Decentralized Platforms in Supply Chain

Dynamo Dispatch (02/17/18) Commentary

Originally from Issue 17 of the Dynamo Dispatch.

The Chris Dixon piece got me thinking about the future of platforms. I think it laid out the wide-scale benefits of blockchain and associated crypto technologies well. It allowed us to cut through the noise of “what is BTC at?” or “what about the Telegram ICO.”

I’ve spent the early part of this year looking at a few blockchain-based products that are raising capital. I like many others believe in the benefits of such technology but are skeptical as to whether the timing is right and what the path for such applications might be. I am increasingly spending more time at the foundational services level before worrying about the application layer.

The supply chain is decentralized by definition and as such, makes sense to have a decentralized, uniform, digital “OS” underlying it. We’ve seen how decentralized structures can become concentrated around players who accumulate certain critical mass. That has resulted in competing interests that unfairly can push certain relationships to a zero-sum dynamic with hundreds of millions if not billions of dollars at stake. Some examples include detention/demurrage fees for truck drivers/ports; the oligopolistic structure of steamship lines vs their customers; transparency around warehouse operations. If the rules exist on a uniform platform that by virtue of it’s underlying architecture, is also the indisputable system of truth, there could be a lot of efficiencies and stakeholder-centricity gained.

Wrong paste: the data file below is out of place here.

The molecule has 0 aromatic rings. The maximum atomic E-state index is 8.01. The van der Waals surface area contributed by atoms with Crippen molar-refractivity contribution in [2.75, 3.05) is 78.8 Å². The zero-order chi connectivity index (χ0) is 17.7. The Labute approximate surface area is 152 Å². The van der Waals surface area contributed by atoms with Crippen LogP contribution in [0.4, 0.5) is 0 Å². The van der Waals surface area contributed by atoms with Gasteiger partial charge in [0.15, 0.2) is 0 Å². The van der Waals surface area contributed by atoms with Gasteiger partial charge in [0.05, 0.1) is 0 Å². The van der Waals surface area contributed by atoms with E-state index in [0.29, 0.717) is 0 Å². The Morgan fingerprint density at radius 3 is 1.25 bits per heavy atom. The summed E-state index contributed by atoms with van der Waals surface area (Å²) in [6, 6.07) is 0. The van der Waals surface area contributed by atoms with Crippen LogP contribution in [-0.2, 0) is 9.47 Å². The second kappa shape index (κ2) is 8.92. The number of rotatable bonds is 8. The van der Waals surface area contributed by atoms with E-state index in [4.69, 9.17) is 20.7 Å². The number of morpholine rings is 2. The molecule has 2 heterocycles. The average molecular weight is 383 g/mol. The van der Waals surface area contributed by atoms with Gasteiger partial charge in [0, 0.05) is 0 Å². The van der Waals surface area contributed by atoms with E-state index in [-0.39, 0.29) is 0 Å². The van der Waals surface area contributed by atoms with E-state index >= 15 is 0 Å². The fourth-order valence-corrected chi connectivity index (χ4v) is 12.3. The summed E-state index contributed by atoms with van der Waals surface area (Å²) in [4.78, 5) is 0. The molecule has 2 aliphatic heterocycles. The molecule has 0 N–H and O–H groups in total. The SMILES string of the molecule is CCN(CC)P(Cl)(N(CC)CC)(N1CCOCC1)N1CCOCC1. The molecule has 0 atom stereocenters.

The trend of decentralization must occur from the root, up — it will be hard to slot in or rearchitect what already exists. This itself is a much deeper point to make but alluding to Chris’ points, the incentives and construction of interactions makes it difficult to “retrofit” an existing centralized platform. In fact, the economic value of such platforms would fight against such an effort.

In supply chain, we need to think about the uniform architecture and protocols that dictate trade. This must occur before we spend too much time building applications or tokenizing aspects of the technology. In a multi-party environment with large and small players as well as a notorious deficiency in technology, this will take time. Chris could not have put the path to product/market fit better — 1) developer/platform and only then 2) platform/end users. This trend is here to stay and is much deeper than the price of BTC at any given second. I am looking forward to learning and thinking about this further in the realm of global trade.